Yesterday, the cat kept meowling back to another cat who was yowling and strolling the streets near by. She wanted them to live with us because, you know; this is a lovely home. I told her that it’s worthwhile waiting for someone nice who would have the decency to respond back to you.
In an era where family photo albums start a person’s story there aren’t any pictures of me which has started my journey.
How many times my parents tried to acknowledge, on my behalf, that my love is not reciprocated; given time of peaceful circumstances, why would a child’s love for their biological parents would ever be questioned.
I want to play with your mind. So remember when we used to fix things; just like new.
Stranger; “Can’t you use scissors.”
Me; “We use our teeth.”
The thing is, which nobody tells you, is that when you go shopping for giants like myself, anything needs to be a little bit bigger than small.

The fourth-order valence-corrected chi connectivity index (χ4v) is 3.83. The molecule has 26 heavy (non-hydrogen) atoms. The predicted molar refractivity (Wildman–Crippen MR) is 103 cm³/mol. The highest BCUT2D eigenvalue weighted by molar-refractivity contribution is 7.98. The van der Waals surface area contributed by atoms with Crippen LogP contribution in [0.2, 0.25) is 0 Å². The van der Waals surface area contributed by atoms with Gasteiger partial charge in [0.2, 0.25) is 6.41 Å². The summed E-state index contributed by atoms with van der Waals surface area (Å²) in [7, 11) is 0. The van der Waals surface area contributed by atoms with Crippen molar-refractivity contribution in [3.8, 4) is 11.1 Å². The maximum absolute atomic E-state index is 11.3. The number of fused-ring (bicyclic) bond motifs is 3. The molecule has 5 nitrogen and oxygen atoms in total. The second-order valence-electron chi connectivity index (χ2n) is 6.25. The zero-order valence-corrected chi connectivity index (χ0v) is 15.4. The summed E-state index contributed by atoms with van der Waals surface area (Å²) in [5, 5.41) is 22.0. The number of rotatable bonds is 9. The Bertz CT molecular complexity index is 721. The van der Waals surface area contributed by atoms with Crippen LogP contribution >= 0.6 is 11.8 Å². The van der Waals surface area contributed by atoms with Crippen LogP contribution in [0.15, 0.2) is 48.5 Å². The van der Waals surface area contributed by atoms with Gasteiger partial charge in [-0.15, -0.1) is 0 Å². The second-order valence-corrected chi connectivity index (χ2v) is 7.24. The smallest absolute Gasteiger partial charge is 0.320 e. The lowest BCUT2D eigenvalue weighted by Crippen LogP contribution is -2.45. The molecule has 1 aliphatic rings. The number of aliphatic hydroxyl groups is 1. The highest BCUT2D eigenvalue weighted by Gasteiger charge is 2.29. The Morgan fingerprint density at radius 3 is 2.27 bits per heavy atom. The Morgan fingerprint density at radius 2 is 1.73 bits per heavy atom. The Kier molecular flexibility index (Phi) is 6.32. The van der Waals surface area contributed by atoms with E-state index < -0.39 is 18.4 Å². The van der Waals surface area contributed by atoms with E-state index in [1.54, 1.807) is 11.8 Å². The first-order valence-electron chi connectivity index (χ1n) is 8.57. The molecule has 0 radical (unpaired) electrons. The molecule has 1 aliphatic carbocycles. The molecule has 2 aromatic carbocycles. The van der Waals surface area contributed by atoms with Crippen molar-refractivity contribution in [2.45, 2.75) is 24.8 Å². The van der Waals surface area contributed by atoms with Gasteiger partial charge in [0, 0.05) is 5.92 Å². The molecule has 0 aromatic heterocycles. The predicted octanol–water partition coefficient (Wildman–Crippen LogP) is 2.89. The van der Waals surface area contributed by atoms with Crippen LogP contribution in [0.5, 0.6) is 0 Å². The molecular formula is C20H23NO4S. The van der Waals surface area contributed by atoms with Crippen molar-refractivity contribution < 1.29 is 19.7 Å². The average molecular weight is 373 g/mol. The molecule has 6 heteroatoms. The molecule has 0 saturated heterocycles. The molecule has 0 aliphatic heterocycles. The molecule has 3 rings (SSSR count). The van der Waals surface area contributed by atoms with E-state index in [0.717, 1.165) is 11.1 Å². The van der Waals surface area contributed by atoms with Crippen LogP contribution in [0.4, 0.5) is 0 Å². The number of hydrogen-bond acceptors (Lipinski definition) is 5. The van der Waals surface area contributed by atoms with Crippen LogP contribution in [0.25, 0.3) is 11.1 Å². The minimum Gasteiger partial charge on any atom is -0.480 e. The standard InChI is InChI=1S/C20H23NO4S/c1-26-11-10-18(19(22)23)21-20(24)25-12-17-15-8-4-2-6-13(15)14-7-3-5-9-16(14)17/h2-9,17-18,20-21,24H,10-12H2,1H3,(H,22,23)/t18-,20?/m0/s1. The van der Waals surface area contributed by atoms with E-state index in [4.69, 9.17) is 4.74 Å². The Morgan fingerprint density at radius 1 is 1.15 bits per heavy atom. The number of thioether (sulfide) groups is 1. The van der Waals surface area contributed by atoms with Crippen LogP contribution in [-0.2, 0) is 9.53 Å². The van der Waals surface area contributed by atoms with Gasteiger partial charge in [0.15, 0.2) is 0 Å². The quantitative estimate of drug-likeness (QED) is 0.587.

My parents, the providers, would say to me; “We found you in the trash,” followed by mockery and mimicry in a strong French accent. “Our blood is running through your veins,” and they would stink in vain. “You grew up in my belly,” and they would look at each other bursting in laughter. “You are not my child,” words would be spat in my face, two inches away from my eyes. “You are not my child. I am not your mother. Go see your mother,” words would again be spat in my face, two inches away from my eyes. “You’re mixed up,” were repeated twice in laughter when I would share flashbacks of my birth in my mother’s arms with my father near standing still in the corner. My parents, the providers, would never provide an explanation of which my brain, some time on its own, tried to rewire; “Remember when you said that I am not your child. Why, why did you say that to me for,” and they left me—in silence.